9 Ideas For Lessons From The Peace Pilgrim

Take my law practice, for instance. Easily the most miserable experience of my life, and a cautionary tale that I will share at some point in the near future. Suffice it to say I wanted to be an attorney for all the wrong reasons, and I tried like hell to be a good one. It very nearly killed me.

It turns out that I very much like being alive. For the past year I have been reading and thinking about these ideas, and the things I have read have fundamentally changed my perspective. I have concluded that it is time to make a change. A number of changes, actually. It is time for me to begin living in harmony with my values, talents and passions, and thereby begin living in harmony with the universe.  This is what I am calling the Way of the Blessed Bohemian.

One Thing at a Time

For more resources on this subject, Google the phrase “Be the change you seek“, which is, you’ll find, a quote from Gandhi (or a paraphrase, I don’t know, I didn’t hear him say it).

And as I like to do when I’ve written a little on the heavy side, I’ll leave you with another highly entertaining John Prine song, this time covered by the Avett Brothers.

As, ahem, “entertaining” as the verses are, wait for the chorus …

 

The Way of the Blessed Bohemian

That’s why I’m here. To teach myself and others to choose happiness. To demonstrate an alternative. To show that it can be done.

My path to the present has taken a long and varied arc, and I have been (or tried to be) many things. A lawyer. A bartender. A salesmen. A teacher. I have made copies and airplanes and cocktails with varying degrees of ability and success. I have run movie projectors and argued before my state’s supreme court. But I couldn’t find anything that made me feel content.

I didn’t feel content because I was in pursuit of the wrong things.

Who you are should absolutely dictate what you do. That is the path to contentment. Consider for a moment the following questions:

The Way of the Blessed Bohemian

There is an epidemic of unhappiness. I find myself surrounded by cynical, desperate souls that are fighting their way through life and waiting for what happens next. We have developed a pathological self-centeredness, and we believe that chasing money and status and things will make us happy.

We have convinced ourselves that these things are the path to salvation because everyone around us seems convinced, too. We have gotten very good at lying to one another, and to ourselves. We have gotten very good at pretending that we are happy, even though the evidence to the contrary is overwhelming. Indeed, the pattern is unmistakable. We are all angry. And sad. And scared. Mostly scared.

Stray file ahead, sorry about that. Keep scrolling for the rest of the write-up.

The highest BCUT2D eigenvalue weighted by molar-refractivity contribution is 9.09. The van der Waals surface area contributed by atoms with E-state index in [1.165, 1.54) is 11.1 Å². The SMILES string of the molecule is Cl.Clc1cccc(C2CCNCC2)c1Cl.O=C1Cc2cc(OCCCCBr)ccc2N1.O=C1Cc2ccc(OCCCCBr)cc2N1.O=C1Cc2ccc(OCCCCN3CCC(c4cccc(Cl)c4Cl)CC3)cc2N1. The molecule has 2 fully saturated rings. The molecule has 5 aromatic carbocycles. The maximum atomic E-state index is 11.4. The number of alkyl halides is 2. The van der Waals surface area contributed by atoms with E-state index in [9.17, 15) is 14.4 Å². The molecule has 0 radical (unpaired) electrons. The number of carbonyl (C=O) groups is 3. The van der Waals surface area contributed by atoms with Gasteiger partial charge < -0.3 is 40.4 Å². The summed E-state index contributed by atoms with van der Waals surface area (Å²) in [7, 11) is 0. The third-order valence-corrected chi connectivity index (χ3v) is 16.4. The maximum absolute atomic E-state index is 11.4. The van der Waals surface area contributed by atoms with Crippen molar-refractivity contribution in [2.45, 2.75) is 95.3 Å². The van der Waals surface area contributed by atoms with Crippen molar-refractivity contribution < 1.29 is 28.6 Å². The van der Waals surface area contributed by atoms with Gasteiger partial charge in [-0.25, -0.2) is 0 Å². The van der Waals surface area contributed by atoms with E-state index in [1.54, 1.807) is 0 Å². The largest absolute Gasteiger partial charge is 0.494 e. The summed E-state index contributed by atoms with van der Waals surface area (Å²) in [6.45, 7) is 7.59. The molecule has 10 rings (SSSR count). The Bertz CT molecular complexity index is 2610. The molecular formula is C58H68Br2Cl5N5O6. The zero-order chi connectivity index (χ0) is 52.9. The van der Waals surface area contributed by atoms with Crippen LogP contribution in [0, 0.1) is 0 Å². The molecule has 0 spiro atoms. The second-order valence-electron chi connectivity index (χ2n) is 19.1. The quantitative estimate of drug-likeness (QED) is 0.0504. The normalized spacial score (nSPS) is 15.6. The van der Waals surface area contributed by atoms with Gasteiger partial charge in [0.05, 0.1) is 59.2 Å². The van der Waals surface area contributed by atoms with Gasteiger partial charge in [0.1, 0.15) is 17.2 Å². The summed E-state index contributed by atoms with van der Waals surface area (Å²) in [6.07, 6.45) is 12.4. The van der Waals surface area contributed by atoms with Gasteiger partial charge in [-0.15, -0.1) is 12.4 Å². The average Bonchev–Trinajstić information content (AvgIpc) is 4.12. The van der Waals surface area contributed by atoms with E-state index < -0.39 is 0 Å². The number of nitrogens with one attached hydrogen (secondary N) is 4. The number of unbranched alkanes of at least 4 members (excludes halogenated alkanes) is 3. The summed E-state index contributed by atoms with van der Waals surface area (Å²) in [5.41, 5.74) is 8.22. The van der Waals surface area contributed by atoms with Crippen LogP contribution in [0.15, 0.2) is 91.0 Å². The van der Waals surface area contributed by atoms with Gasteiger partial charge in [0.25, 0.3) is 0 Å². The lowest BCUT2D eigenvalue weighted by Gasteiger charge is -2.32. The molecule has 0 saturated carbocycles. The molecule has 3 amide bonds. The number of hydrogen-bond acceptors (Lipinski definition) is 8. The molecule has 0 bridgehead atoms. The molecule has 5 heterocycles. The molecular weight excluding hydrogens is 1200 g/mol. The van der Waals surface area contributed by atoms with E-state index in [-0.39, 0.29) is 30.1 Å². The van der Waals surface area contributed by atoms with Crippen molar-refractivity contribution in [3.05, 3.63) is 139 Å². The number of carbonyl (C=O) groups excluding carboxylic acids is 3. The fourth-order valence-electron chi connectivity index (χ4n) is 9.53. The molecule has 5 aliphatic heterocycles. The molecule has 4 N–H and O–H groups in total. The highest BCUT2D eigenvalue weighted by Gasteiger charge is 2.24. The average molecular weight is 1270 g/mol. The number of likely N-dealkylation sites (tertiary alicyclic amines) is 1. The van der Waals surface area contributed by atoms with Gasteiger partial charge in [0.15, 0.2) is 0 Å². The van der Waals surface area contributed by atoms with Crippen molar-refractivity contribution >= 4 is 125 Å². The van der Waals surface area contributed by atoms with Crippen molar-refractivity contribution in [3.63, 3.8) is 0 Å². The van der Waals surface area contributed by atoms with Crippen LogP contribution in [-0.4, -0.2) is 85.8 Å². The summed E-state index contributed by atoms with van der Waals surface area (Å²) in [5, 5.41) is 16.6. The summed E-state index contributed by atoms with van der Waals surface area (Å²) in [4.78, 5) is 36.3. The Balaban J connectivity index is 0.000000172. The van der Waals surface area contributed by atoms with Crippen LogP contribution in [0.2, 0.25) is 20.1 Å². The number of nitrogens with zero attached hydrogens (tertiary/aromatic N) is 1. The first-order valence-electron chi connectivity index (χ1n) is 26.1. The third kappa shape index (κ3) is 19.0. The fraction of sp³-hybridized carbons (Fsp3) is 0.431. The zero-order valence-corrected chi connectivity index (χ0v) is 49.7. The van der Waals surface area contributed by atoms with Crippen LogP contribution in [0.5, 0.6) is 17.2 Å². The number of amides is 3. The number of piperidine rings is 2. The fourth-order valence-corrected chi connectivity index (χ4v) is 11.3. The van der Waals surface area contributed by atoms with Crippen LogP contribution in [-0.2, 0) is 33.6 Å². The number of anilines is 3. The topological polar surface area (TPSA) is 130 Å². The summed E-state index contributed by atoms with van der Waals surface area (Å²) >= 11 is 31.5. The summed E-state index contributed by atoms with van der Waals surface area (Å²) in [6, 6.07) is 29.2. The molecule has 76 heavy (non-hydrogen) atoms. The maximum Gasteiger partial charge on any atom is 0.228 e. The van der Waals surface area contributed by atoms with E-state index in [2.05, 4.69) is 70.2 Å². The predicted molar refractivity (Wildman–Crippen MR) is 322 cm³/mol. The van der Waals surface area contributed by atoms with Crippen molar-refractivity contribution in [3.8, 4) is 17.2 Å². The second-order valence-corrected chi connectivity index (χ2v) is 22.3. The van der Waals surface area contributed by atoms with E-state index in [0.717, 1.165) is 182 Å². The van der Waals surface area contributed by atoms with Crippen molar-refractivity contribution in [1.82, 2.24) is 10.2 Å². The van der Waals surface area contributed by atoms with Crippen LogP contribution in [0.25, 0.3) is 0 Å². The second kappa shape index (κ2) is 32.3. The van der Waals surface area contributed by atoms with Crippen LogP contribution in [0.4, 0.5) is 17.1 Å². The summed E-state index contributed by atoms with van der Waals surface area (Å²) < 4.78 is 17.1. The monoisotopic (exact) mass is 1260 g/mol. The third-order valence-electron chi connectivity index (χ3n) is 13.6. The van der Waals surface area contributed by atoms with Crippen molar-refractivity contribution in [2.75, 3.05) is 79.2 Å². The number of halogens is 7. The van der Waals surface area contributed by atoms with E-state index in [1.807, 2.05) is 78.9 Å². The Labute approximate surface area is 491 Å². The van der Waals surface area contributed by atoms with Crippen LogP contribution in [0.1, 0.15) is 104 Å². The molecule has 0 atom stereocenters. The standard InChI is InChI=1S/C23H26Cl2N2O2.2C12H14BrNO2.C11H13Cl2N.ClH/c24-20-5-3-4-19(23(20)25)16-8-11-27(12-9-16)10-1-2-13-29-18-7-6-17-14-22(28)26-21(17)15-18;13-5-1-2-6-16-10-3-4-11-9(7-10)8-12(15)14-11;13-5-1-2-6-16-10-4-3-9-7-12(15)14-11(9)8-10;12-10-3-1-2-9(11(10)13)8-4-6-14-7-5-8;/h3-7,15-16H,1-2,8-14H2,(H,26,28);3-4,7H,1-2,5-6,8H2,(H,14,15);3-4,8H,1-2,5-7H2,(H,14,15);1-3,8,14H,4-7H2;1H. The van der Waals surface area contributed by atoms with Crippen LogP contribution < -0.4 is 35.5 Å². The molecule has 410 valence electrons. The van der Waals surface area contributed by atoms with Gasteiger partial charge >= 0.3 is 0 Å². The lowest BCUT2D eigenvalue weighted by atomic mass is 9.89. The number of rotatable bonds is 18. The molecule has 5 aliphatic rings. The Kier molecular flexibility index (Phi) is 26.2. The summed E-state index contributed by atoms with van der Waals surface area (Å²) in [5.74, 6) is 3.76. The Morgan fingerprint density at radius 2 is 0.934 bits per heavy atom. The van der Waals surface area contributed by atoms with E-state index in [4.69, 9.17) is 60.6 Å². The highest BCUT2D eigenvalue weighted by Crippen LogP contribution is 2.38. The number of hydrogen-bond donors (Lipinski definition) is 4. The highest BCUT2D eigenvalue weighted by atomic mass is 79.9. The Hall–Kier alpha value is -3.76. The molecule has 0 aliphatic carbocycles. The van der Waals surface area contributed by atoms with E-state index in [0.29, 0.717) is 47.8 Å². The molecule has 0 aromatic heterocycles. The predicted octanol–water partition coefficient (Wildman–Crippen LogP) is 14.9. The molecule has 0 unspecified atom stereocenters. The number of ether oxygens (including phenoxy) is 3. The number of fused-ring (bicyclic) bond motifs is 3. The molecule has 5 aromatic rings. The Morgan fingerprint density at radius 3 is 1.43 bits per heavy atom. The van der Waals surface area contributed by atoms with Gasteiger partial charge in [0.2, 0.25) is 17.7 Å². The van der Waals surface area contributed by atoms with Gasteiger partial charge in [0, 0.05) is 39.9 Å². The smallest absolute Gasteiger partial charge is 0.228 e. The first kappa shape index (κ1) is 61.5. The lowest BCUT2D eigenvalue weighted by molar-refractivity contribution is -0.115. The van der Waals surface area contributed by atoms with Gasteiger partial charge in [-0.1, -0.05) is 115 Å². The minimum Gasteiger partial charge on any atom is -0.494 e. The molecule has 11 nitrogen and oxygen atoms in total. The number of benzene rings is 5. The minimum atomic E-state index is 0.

How To Use Lessons From The Peace Pilgrim To Desire

My wish is that The Blessed Bohemian will serve some very specific purposes.  I want to share my journey toward contentment so that other people will see that there is a way to get there, and as a way of holding myself accountable for the changes I’ve committed to making. I want to provide a means for like-minded individuals to connect with me and one another, because I think that changing the world will be easier for all of us if we have a little help.  Finally, I want to inspire and encourage others to live in harmony with their values, talents and passions.

I think we can all find our purpose. I think our lives can have more meaning. I believe we can cultivate freedom, and in the process, redefine prosperity. I believe that we can be happy.

Blessed: An adjective meaning blissfully happy, contented, or fortunate.

Bohemian: An adjective describing a person who lives free of regard for conventional rules or practices.

These terms will define the scope of our discussions here. The old way simply doesn’t work. This is the Way of the Blessed Bohemian.  I am committing to defining the scope of my life by these same terms, and I hope you’ll join in the discussion.

Every Chance You Get

And every last one of us – myself included – fails to blame ourselves. We are all just one person. Each and every one of us. And the only person we can change is ourselves.

Our complaints do and will continue to go unheard because those in power have no incentive to listen. We give them no compelling reason to change, because they know we are complacent. They have heard our compalints time and again, and watched as we waited for our moaning to bring about some change in them – and they laughed, knowing full well that, eventually, we would wander back to the gas station or McDonalds or Wal Mart. They smiled and nodded and heard us out and then patted us on the head and told us to get back in line. And we did.

The complaints that I hear fail to recognize one simple truth: The people that are in power are in power because we put them in power.